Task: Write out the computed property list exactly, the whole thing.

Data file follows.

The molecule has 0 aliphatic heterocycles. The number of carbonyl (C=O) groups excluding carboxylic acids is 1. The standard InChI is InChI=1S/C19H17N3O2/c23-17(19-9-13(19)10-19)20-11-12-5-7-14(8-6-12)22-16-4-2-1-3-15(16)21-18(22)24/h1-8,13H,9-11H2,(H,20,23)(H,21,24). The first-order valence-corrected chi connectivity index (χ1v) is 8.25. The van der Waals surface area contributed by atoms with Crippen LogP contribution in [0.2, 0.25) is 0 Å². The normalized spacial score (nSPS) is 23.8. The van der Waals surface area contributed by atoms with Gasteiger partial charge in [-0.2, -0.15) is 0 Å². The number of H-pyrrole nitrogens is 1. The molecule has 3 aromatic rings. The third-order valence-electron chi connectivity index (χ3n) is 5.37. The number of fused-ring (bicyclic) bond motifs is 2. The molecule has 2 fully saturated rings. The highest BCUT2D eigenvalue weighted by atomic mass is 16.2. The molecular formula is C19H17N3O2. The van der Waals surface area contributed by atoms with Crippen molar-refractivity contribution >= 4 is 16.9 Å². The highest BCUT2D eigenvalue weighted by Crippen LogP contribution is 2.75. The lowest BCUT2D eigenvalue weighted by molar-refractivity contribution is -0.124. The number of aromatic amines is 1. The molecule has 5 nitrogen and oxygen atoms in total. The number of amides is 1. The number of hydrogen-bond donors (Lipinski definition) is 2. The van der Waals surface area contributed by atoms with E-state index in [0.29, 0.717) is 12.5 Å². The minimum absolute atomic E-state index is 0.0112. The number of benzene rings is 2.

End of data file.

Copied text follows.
The molecule has 0 aliphatic heterocycles. The number of carbonyl (C=O) groups excluding carboxylic acids is 1. The standard InChI is InChI=1S/C19H17N3O2/c23-17(19-9-13(19)10-19)20-11-12-5-7-14(8-6-12)22-16-4-2-1-3-15(16)21-18(22)24/h1-8,13H,9-11H2,(H,20,23)(H,21,24). The first-order valence-corrected chi connectivity index (χ1v) is 8.25. The van der Waals surface area contributed by atoms with Crippen LogP contribution in [0.2, 0.25) is 0 Å². The normalized spacial score (nSPS) is 23.8. The van der Waals surface area contributed by atoms with Gasteiger partial charge in [-0.2, -0.15) is 0 Å². The number of H-pyrrole nitrogens is 1. The molecule has 3 aromatic rings. The third-order valence-electron chi connectivity index (χ3n) is 5.37. The number of fused-ring (bicyclic) bond motifs is 2. The molecule has 2 fully saturated rings. The highest BCUT2D eigenvalue weighted by atomic mass is 16.2. The molecular formula is C19H17N3O2. The van der Waals surface area contributed by atoms with Crippen molar-refractivity contribution >= 4 is 16.9 Å². The highest BCUT2D eigenvalue weighted by Crippen LogP contribution is 2.75. The lowest BCUT2D eigenvalue weighted by molar-refractivity contribution is -0.124. The number of aromatic amines is 1. The molecule has 5 nitrogen and oxygen atoms in total. The number of amides is 1. The number of hydrogen-bond donors (Lipinski definition) is 2. The van der Waals surface area contributed by atoms with E-state index in [0.29, 0.717) is 12.5 Å². The minimum absolute atomic E-state index is 0.0112. The number of benzene rings is 2.